Parental God, You love us as Your children, but as children we have not always listened to You. We fail to heed Your warnings and hear Your call to turn back. We make mistakes, and fall down, and struggle to learn. Nonetheless, Your love for us through Jesus Christ Your Holy One reminds us that love can lift us up, love can restore us, and love can heal us, teach us, and guide us to live in Your ways. Call us back to Your way, Your truth, and Your life, by loving one another, for this is the commandment that all others fall under: may we love one another. In this love, may our faith grow that You make all things new, and restore all things, even us. Amen.

Jesus never gave up on the disciples, even though they betrayed him, denied him, doubted him, argued who was the greatest, tried to call down hellfire and brimstone in a fit of anger, and didn’t believe their sisters who told them repeatedly that he had risen. Jesus doesn’t give up on you, either, when you struggle in your faith, say things you regret, and fail to trust others. So get up. Dust off your knees, wipe your eyes, and know that Christ loves you so much. You are precious to God, despite any flaws or shortcomings. God loves you madly and wants you to be part of Christ’s reign on earth. Join in the fun and the heartache. Love one another, forgive one another, and take up the challenge to live into Christ’s way, truth, and life. Share the good news. Amen.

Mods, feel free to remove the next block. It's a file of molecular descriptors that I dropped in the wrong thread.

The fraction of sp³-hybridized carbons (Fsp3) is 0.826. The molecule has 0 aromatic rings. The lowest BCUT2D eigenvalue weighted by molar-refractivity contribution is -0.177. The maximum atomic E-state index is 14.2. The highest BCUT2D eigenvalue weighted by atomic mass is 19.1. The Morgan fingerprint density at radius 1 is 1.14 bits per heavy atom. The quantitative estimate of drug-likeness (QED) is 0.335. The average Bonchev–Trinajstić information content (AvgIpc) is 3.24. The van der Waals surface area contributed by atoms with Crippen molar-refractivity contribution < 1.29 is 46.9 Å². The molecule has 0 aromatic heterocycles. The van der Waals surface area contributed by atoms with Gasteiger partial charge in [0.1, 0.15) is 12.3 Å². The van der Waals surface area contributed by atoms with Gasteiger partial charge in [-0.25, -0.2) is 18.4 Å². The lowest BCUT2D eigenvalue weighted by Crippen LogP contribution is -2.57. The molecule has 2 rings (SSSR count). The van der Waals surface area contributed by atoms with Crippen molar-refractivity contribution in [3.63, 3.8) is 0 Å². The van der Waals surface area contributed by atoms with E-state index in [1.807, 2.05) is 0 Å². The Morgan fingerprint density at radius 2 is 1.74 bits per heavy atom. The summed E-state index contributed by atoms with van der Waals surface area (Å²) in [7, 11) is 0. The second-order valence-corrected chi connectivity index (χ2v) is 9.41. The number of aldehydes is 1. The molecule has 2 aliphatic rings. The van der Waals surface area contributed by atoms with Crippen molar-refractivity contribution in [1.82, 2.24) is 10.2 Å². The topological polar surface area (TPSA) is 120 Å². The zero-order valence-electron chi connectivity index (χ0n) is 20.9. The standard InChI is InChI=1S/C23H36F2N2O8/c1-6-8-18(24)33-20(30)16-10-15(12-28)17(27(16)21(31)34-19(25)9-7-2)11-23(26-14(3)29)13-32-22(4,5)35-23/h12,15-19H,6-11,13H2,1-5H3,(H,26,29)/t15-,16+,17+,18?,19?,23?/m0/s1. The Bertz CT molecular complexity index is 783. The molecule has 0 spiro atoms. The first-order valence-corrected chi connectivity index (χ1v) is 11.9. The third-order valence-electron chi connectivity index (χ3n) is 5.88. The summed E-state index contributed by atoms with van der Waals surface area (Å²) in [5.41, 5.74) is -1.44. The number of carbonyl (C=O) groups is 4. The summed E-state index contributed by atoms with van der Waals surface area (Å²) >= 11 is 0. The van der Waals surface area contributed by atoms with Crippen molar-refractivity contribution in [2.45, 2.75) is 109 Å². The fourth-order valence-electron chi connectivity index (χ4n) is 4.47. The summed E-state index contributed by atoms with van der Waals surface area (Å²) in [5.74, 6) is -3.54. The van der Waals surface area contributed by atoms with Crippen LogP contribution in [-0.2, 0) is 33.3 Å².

God of Oneness, through our ancestors Sarah and Abraham and Hagar, You showed yourself to be the same God no matter where our ancestors wandered, no matter where they called home. You showed yourself to be the One who knew their pain and suffering under oppression, their loneliness in exile, and the One who helped restore our ancestors when they returned home. Through Jesus, we know Your oneness in a new way, a oneness with us that outlasts the grave and transcends the world that we know. Your Oneness was revealed to the early followers of Jesus as they recognized themselves as Your body in Christ, regardless of their culture or ethnicity or gender, or any other way of dividing. You are One. You bring us together and bind us as One people. In all the divisions of the world that we know, may we be united by Your love, across gender, orientation, race, culture, economic status, language, politics—may we recognize Your face in each other and strive to be Your people, Your body, Your love to one another. Amen.